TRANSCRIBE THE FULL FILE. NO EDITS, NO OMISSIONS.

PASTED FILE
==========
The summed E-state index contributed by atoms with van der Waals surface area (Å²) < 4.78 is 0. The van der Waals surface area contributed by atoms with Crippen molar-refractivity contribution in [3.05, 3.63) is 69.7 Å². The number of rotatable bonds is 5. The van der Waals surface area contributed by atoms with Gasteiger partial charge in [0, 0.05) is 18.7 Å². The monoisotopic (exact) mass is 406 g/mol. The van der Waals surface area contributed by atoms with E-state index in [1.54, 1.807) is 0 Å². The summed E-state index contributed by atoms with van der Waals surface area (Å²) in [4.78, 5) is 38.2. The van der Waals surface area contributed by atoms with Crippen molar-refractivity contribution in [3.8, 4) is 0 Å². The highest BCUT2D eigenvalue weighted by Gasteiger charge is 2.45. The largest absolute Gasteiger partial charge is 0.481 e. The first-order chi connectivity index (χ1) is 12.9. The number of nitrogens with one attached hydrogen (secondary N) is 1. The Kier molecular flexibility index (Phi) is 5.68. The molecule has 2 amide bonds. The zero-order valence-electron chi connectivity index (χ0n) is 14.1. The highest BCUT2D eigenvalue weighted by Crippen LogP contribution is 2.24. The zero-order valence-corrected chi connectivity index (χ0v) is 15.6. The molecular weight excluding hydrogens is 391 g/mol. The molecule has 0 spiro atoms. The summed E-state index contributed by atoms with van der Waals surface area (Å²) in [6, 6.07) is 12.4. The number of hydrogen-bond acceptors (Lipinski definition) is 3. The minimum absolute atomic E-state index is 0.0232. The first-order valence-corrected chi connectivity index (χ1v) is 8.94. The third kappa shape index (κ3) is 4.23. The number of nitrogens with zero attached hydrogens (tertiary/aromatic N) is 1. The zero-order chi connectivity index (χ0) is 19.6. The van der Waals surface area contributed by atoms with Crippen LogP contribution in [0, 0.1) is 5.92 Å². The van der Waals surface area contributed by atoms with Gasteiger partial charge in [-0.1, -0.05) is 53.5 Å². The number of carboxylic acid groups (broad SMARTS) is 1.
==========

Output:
The summed E-state index contributed by atoms with van der Waals surface area (Å²) < 4.78 is 0. The van der Waals surface area contributed by atoms with Crippen molar-refractivity contribution in [3.05, 3.63) is 69.7 Å². The number of rotatable bonds is 5. The van der Waals surface area contributed by atoms with Gasteiger partial charge in [0, 0.05) is 18.7 Å². The monoisotopic (exact) mass is 406 g/mol. The van der Waals surface area contributed by atoms with E-state index in [1.54, 1.807) is 0 Å². The summed E-state index contributed by atoms with van der Waals surface area (Å²) in [4.78, 5) is 38.2. The van der Waals surface area contributed by atoms with Crippen molar-refractivity contribution in [3.8, 4) is 0 Å². The highest BCUT2D eigenvalue weighted by Gasteiger charge is 2.45. The largest absolute Gasteiger partial charge is 0.481 e. The first-order chi connectivity index (χ1) is 12.9. The number of nitrogens with one attached hydrogen (secondary N) is 1. The Kier molecular flexibility index (Phi) is 5.68. The molecule has 2 amide bonds. The zero-order valence-electron chi connectivity index (χ0n) is 14.1. The highest BCUT2D eigenvalue weighted by Crippen LogP contribution is 2.24. The zero-order valence-corrected chi connectivity index (χ0v) is 15.6. The molecular weight excluding hydrogens is 391 g/mol. The molecule has 0 spiro atoms. The summed E-state index contributed by atoms with van der Waals surface area (Å²) in [6, 6.07) is 12.4. The number of hydrogen-bond acceptors (Lipinski definition) is 3. The minimum absolute atomic E-state index is 0.0232. The first-order valence-corrected chi connectivity index (χ1v) is 8.94. The third kappa shape index (κ3) is 4.23. The number of nitrogens with zero attached hydrogens (tertiary/aromatic N) is 1. The zero-order chi connectivity index (χ0) is 19.6. The van der Waals surface area contributed by atoms with Crippen LogP contribution in [0, 0.1) is 5.92 Å². The van der Waals surface area contributed by atoms with Gasteiger partial charge in [-0.1, -0.05) is 53.5 Å². The number of carboxylic acid groups (broad SMARTS) is 1.